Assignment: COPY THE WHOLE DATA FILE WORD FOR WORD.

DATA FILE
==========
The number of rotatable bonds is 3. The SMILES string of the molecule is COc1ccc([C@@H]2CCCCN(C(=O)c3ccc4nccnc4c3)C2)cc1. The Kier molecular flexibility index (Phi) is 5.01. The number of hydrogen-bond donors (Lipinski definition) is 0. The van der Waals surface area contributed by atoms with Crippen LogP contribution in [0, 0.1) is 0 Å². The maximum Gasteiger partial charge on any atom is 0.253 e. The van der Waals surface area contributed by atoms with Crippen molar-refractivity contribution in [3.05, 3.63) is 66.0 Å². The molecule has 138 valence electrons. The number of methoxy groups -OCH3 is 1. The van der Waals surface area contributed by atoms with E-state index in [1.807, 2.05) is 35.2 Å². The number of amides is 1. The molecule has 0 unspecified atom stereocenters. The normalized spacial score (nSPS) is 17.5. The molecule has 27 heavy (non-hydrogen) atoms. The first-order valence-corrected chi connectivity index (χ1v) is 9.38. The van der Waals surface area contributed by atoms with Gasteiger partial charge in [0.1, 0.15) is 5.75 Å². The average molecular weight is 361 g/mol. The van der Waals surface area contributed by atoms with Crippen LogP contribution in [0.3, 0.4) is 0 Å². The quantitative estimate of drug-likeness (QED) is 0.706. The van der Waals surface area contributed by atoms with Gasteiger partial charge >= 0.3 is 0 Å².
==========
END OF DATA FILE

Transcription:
The number of rotatable bonds is 3. The SMILES string of the molecule is COc1ccc([C@@H]2CCCCN(C(=O)c3ccc4nccnc4c3)C2)cc1. The Kier molecular flexibility index (Phi) is 5.01. The number of hydrogen-bond donors (Lipinski definition) is 0. The van der Waals surface area contributed by atoms with Crippen LogP contribution in [0, 0.1) is 0 Å². The maximum Gasteiger partial charge on any atom is 0.253 e. The van der Waals surface area contributed by atoms with Crippen molar-refractivity contribution in [3.05, 3.63) is 66.0 Å². The molecule has 138 valence electrons. The number of methoxy groups -OCH3 is 1. The van der Waals surface area contributed by atoms with E-state index in [1.807, 2.05) is 35.2 Å². The number of amides is 1. The molecule has 0 unspecified atom stereocenters. The normalized spacial score (nSPS) is 17.5. The molecule has 27 heavy (non-hydrogen) atoms. The first-order valence-corrected chi connectivity index (χ1v) is 9.38. The van der Waals surface area contributed by atoms with Gasteiger partial charge in [0.1, 0.15) is 5.75 Å². The average molecular weight is 361 g/mol. The van der Waals surface area contributed by atoms with Crippen LogP contribution in [0.3, 0.4) is 0 Å². The quantitative estimate of drug-likeness (QED) is 0.706. The van der Waals surface area contributed by atoms with Gasteiger partial charge >= 0.3 is 0 Å².